Last month, the University of New Hampshire Manchester hosted the National Center for Women in Technology Aspirations in Computing (NCWIT AiC) New Hampshire affiliate award ceremony. The award recognizes young women at the high school level for their computing-related achievements and interests. Over 100 awardees, guests, and members of the public gathered to celebrate the accomplishments and passion of this year’s 41 recipients.
For many, the keynote speech by DEKA electrical engineer, Lauren Shum, was a highlight. Delving into the history of computer science, she explained that the field wouldn’t be what it is today without the contributions of women. Despite this, the computing industry has had a history of making women feel like they don’t belong. Shum, a past NCWIT award recipient herself, pushed back, sharing her own experience finding belonging and asserting that belonging requires only one’s interest and eagerness to learn. She encouraged recipients to try at least one computing course in college and gave examples of fields and careers they could pursue with their computing skills. With computing skills, she said, “you can do anything, and you belong here.”
Award recipients then participated in a hands-on Arduino workshop hosted by Seacoast School of Technology students and teacher Norm Messa, in which participants created a stop light system and music box. Many participants cited this as their favorite part of the event.
In a concurrent session, guests attended a panel of women in STEM which included Karen Jin, computing professor at UNH Manchester; Joanna Marcotte, The Founders Academy teacher and this year’s NH educator award recipient for her advocacy for growing computing courses in local schools; Gunjan Choudhary from Autodesk; Sabra George, UNH Manchester student studying Analytics and Data Science; and Lauren Shum from DEKA. The panel was facilitated by NCWIT’s AspireIT program manager, Kate Pickle.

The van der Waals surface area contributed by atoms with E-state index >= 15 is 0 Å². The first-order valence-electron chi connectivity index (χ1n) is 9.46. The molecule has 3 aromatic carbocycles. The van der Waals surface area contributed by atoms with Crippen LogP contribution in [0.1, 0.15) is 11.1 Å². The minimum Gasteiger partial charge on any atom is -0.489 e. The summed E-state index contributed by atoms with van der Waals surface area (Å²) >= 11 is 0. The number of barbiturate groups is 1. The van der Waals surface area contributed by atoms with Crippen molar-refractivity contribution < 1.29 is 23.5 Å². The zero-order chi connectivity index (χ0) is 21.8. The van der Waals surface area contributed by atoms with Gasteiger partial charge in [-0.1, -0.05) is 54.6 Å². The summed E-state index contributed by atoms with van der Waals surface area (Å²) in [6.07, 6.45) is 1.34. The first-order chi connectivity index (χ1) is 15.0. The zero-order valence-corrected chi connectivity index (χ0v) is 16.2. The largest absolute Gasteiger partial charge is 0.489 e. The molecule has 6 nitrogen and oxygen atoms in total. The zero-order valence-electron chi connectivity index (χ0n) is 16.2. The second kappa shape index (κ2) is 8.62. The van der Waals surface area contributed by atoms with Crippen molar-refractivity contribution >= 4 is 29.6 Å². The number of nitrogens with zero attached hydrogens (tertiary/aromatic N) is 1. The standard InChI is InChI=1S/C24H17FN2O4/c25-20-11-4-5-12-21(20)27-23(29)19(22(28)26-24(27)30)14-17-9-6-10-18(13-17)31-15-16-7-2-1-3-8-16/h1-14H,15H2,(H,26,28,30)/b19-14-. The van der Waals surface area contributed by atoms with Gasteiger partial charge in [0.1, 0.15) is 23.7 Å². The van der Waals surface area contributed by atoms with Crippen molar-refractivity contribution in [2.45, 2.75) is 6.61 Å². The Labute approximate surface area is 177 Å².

Parents described the panel as “inspirational” and “useful,” and one parent said, “It was good to see industry representation. That is really important for me as a parent.”
The best part for us, however, was the presentation of the awards. Recipients each gave a short but meaningful speech after receiving their trophies about how they were introduced to computing and what they hoped to accomplish in the future. In the words of one family member, “Loved that the award winners were able to speak. Fantastic!”
Sabra George is a student at University of New Hampshire at Manchester studying Analytics and Data Science. Sabra was Team Lead of her high-school robotics team and has a passion for math and strategic problem solving. She is actively involved in UNH Manchester’s STEM Discovery Lab and has recently founded a Women in Technology Club.
In her role as the STEM Discovery Lab Coordinator, Emily supports the collaborative effort between UNH Cooperative Extension and UNH Manchester of the STEM Discovery Lab located on the Manchester campus. Emily was an English as a Second Language and English Language Learner educator for youth and adults in the greater Manchester and Seacoast areas for over 8 years and was the project assistant for the GATE CITY Project (Getting All Teachers ESOL Certified in Two Years) at UNH Manchester from 2012 to 2015. Emily earned her B.A. in international studies from The Ohio State University and her M.Ed. in secondary education from UNH Manchester. She is the mother of two active teenage boys and loves spending time outdoors.